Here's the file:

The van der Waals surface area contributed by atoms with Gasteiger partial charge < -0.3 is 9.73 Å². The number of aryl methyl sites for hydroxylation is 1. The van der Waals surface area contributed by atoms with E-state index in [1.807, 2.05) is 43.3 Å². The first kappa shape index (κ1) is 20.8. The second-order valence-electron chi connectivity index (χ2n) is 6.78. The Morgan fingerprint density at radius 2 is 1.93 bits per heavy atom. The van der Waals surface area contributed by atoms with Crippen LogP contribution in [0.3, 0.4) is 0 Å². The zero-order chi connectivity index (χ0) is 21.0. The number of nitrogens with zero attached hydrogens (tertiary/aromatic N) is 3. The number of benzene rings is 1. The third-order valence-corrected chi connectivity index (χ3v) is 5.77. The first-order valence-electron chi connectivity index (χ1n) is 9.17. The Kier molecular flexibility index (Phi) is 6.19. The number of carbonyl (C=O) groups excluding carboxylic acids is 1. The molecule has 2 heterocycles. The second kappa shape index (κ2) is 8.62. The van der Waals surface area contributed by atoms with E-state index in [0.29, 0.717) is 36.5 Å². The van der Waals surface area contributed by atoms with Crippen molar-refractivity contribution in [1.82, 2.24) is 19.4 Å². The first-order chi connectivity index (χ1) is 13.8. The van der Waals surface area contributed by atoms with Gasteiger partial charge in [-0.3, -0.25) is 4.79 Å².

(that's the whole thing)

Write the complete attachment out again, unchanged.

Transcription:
The van der Waals surface area contributed by atoms with Gasteiger partial charge < -0.3 is 9.73 Å². The number of aryl methyl sites for hydroxylation is 1. The van der Waals surface area contributed by atoms with E-state index in [1.807, 2.05) is 43.3 Å². The first kappa shape index (κ1) is 20.8. The second-order valence-electron chi connectivity index (χ2n) is 6.78. The Morgan fingerprint density at radius 2 is 1.93 bits per heavy atom. The van der Waals surface area contributed by atoms with Crippen LogP contribution in [0.3, 0.4) is 0 Å². The zero-order chi connectivity index (χ0) is 21.0. The number of nitrogens with zero attached hydrogens (tertiary/aromatic N) is 3. The number of benzene rings is 1. The third-order valence-corrected chi connectivity index (χ3v) is 5.77. The first-order valence-electron chi connectivity index (χ1n) is 9.17. The Kier molecular flexibility index (Phi) is 6.19. The number of carbonyl (C=O) groups excluding carboxylic acids is 1. The molecule has 2 heterocycles. The second kappa shape index (κ2) is 8.62. The van der Waals surface area contributed by atoms with E-state index in [0.29, 0.717) is 36.5 Å². The van der Waals surface area contributed by atoms with Crippen molar-refractivity contribution in [1.82, 2.24) is 19.4 Å². The first-order chi connectivity index (χ1) is 13.8. The van der Waals surface area contributed by atoms with Gasteiger partial charge in [-0.3, -0.25) is 4.79 Å².